Chinese-invested firm builds solar-panel plant without environmental report
VietNamNet Bridge - JA Solar Vietnam, a subsidiary of Chinese JA Solar Group, is building a big $280 million solar panel plant in Bac Giang province, though it has still not submitted a report on the possible impact on the environment as stipulated by law.


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The Bac Giang provincial authorities have turned the green light on allowing the Chinese-invested enterprise to build the plant without the report. 

Tran Vu Thong, deputy director of the Bac Giang provincial Industrial Zone Management Board, said that the local authorities did not follow necessary procedures in the right sequence when licensing the project. 

However, in an effort to satisfy development needs and create favorable conditions for the investor, they decided to allow JA Solar to build the plant before it submitted the environmental report.

Thong said that JA Solar won’t be allowed to begin its production after it finishes construction, if it does not submit the report as promised, or the report is not approved by appropriate agencies.
JA Solar Vietnam, a subsidiary of Chinese JA Solar Group, is building a big $280 million solar panel plant in Bac Giang province, though it has still not submitted a report on the possible impact on the environment as stipulated by law.

The local authorities’ explanation cannot reassure the public as experts pointed out that though solar panel is considered green technology, risks to the environment are always latent in some stages of the process of making solar panels.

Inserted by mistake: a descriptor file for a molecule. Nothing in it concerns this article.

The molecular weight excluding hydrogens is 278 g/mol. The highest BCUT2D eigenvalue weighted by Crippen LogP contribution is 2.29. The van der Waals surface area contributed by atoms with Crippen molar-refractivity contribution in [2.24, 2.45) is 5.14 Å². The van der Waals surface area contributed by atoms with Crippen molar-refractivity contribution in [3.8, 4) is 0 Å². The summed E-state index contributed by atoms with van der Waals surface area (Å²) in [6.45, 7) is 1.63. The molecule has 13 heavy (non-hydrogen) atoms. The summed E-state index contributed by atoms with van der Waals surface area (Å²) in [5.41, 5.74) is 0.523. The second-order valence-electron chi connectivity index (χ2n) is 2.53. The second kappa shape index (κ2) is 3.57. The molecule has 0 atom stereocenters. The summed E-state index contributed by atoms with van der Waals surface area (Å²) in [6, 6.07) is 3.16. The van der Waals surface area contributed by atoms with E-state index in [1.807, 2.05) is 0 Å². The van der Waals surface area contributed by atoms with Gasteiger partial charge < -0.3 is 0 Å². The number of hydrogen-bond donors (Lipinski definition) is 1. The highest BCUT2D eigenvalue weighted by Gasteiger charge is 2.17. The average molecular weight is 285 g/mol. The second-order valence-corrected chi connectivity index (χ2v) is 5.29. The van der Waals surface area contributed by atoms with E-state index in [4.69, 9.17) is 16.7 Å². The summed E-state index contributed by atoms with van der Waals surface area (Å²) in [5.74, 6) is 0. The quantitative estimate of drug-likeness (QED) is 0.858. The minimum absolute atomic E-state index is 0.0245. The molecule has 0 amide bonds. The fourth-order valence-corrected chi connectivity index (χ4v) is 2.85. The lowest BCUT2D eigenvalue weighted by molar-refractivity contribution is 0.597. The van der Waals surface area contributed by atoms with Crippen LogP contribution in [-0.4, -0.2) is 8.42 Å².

According to Do Van Ha, CEO of the Clean Energy Company, the original material for making solar panels is silica SiO2. The substance undergoes a thermal treatment process to refine pure silicon. The process will discharge CO2 and SO2.

After that, silicon is refined together with other chemicals (Hydrochloric acid HCl) to produce polycrystalline silicon masses and SiCl4 waste. If SiCl4 is not re-used but discharged into the environment, it will cause a risk of acidification of land and water.

In the next steps – cutting these polycrystalline silicon blocks into wafer and use impurities to make the solar cell structure – manufacturers will have to use HF acid to clean the wafers. This may cause pollution to the soil and water if it is not controlled well.

An analyst pointed out that the investor doesn’t have any reason to delay the submission of the environment report. Once the investor can start building the plant, this means it has finished the designing and the technology process is clear. That’s enough for the investor to make the environmental report. 

JA Solar has some similar plants in China and it must follow strict requirements in running the plants. Meanwhile, the environmental standards in Vietnam are built based on the world’s standards.

“The cause for delay in reporting submissions is unknown,” he concluded.

Ha said he was against the decision by Bac Giang provincial authorities to allow the investor to build the factory first and submit the environmental report later, emphasizing that this is a violation of the law. 


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Mai Thanh

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